Get Out Of God’s Way, by Marcos A. Miranda
[Note: This book was provided free of charge by BookLook/WestBow Press. All thoughts and opinions are my own.]
This is a book full of tensions and contradictions. The title is combative call to get out of God’s way in terms of restrictive liturgies and standards about dress and grooming and behavior for churches, but the author claims frequently to be preaching a gracious message. The author frequently points out that to believe in Greek has the meaning of to obey or to adhere to, but although there are frequent mentions made to doing good works, the author is strangely silent on God’s law, and seems actively hostile to some of God’s laws, namely those restricting the working out of sexuality apart from God’s boundaries. The author has read many of the right books, and has a great admiration for Dietrich Bonhoeffer, which I share , but the author clearly has some wrong ideas about salvation and eternal life. This book is a mixture of good and evil, and the author seems to be a bit dishonest in how he deals with concerns that he is watering down the Gospel, all the more ironic in light of his frequent insistence that it is dishonesty that is at the root of sin.
This book is composed of 22 short chapters that the author claims are based on his sermons but in reality are more like fairly superficial sermonettes. Most of them consist of occasional scriptural citations, including one key and brief text to begin, and then a large number of emotional oversharing and human reasoning in order to back up the author’s idea about what this verse means and how it applies to believers today. The author spends a great deal of time talking about the struggle of his mother with depression and about the close-mindedness he sees among many believers, and there is much in his condemnation of rigid and cold formality and the greed and materialism of our contemporary culture that is certainly well put. In many of the chapters, the author spends his time working between eternal truths and contemporary applications, and in general it can be said that the author has a bit of a social gospel approach in that he believes in an overemphasis on social justice and an underemphasis on personal morality, common of the left-wing of contemporary Christianity that is prolific in writing and not so prolific in godly example as well as a positive encouragement to faith. There is enough waffling in this book for the author to start his own Waffle House franchise, which he might well enjoy given his girth and his sensitivity to it.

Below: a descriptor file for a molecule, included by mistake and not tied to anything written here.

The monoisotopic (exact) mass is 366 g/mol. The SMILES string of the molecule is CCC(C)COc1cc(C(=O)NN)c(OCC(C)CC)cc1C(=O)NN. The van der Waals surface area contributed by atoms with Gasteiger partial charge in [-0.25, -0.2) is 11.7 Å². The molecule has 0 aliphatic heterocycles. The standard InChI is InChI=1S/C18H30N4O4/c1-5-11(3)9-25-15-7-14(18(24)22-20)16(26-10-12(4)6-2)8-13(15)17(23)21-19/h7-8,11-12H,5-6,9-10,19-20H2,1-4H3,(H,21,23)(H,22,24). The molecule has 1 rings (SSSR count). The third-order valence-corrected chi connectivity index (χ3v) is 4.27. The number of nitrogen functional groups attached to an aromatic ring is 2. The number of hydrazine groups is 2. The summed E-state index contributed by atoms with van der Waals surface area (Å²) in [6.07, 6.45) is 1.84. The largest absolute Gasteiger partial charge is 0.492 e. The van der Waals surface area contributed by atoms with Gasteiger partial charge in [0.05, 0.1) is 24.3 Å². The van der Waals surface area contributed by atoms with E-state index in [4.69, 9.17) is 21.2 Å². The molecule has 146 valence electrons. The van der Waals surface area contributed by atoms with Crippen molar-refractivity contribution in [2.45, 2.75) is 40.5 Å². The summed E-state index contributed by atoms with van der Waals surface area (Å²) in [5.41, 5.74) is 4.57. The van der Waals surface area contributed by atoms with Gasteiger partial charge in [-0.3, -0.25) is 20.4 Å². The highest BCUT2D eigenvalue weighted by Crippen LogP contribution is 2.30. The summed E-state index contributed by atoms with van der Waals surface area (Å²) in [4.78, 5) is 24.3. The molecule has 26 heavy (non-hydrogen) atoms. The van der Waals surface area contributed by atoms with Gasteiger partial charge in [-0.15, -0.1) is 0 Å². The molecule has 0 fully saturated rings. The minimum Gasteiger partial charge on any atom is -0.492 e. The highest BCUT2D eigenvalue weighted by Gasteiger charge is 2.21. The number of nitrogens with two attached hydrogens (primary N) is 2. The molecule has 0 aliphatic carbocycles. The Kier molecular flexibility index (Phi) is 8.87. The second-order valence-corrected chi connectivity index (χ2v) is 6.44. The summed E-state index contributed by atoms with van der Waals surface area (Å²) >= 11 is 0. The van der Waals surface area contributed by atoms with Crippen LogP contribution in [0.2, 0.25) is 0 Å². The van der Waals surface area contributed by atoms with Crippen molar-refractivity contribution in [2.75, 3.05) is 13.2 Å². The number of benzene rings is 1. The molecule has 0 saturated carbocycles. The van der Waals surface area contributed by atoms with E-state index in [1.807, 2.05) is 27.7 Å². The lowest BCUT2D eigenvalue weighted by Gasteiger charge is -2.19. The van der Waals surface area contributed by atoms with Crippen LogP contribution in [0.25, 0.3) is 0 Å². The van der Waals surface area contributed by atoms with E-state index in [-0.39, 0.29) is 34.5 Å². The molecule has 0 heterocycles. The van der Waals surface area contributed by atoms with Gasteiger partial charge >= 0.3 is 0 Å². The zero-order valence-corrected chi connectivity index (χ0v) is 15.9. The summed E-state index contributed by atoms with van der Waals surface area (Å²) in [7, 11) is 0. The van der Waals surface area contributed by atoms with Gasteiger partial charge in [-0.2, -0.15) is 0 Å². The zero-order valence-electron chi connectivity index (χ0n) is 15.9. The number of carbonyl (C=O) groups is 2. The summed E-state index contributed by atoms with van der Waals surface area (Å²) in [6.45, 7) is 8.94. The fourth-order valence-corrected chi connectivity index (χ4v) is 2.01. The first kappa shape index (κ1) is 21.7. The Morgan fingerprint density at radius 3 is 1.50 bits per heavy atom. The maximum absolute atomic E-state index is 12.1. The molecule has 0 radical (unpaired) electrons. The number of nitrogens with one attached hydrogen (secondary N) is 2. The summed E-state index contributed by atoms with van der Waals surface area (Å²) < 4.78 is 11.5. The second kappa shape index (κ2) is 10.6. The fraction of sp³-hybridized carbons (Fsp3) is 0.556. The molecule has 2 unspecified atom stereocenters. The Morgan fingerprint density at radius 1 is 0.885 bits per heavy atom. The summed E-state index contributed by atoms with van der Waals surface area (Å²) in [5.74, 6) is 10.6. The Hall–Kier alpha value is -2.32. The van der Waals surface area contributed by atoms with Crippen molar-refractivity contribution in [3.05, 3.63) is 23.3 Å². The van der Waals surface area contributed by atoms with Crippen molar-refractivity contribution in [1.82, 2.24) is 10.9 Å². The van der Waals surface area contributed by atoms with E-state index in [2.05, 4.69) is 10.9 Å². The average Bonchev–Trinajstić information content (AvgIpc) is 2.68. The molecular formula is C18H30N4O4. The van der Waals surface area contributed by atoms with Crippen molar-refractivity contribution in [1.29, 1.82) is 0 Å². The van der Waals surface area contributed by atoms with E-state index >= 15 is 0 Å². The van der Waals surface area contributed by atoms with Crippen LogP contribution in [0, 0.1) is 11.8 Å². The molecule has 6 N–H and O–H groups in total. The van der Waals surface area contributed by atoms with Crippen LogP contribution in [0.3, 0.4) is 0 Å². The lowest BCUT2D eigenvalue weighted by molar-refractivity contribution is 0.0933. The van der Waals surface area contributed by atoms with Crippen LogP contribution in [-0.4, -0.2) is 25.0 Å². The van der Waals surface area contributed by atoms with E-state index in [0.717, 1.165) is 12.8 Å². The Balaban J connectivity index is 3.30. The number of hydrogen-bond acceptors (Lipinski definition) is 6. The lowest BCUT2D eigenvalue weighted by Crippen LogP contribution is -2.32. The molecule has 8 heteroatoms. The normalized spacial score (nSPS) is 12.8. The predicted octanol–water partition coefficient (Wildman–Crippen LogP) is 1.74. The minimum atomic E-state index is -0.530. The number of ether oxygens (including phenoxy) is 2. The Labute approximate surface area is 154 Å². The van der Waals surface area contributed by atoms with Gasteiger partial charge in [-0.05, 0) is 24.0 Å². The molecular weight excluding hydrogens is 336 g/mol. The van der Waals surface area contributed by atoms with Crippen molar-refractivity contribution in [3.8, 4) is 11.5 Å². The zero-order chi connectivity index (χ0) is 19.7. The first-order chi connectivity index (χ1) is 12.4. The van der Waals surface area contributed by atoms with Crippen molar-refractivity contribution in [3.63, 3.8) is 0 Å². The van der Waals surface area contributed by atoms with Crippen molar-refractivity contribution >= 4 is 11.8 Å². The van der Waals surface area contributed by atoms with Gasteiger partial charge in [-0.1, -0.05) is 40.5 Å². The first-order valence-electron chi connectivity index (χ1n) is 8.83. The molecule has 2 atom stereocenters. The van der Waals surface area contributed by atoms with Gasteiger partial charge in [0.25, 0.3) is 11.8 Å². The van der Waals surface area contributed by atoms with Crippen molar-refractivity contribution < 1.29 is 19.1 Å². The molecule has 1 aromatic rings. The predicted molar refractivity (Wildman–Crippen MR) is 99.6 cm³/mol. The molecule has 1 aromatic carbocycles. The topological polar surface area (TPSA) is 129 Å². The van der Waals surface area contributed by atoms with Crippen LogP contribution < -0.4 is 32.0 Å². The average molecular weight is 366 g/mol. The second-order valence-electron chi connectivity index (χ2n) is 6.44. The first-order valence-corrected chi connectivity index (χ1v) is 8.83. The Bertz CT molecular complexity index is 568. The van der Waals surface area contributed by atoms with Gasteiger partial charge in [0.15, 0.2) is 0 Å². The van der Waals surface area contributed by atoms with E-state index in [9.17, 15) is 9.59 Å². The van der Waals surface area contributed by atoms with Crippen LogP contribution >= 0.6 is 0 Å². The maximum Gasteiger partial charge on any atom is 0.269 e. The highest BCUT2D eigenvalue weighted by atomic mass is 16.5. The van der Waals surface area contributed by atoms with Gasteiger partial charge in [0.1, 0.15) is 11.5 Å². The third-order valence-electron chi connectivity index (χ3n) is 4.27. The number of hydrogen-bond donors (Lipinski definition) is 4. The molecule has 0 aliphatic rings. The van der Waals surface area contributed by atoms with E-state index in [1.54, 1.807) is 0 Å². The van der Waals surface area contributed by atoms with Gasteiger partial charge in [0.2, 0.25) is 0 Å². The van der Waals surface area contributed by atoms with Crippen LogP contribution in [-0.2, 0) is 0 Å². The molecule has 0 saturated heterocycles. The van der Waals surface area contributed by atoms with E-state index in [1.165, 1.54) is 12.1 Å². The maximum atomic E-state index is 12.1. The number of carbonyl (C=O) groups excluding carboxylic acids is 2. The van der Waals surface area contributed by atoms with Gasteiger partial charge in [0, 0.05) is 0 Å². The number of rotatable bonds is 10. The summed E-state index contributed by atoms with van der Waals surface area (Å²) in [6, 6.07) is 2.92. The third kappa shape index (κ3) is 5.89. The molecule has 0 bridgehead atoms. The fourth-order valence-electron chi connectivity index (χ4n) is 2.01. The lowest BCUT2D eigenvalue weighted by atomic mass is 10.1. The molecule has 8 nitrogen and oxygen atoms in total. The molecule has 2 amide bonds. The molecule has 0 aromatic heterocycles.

This is not to say that this is a bad book. Indeed, I have dozens of this book by people of like mind to the author in my own library, writers who lament the lack of relationship in much of contemporary Christianity and long to resolve concerns over our cultural war by what amounts to a surrender of demands on believers to live up to biblical standards of morality in their personal conduct. It is not so much that this author waters down the gospel that makes this book, and likely the author’s own thought and practice, to be so problematic, but rather that this author promotes another Gospel, a Gospel where one’s good deeds show that one is a good person to a culture that is largely hostile to God’s ways, without really convicting that culture of its more characteristic personal sins. The author is clearly opposed to the prosperity Gospel as well as to the philosophy of Job’s friends that is common in the Latin Pentecostal movement, at least as the author claims, but this is not really a message focused on the Gospel of Jesus Christ, but rather one of many imitation gospels, made all the more irritating by the author’s claims to have received divine visions at key moments of his own life and experience. If the author wants people to get out of God’s way, perhaps he should take that advice himself.
 See, for example: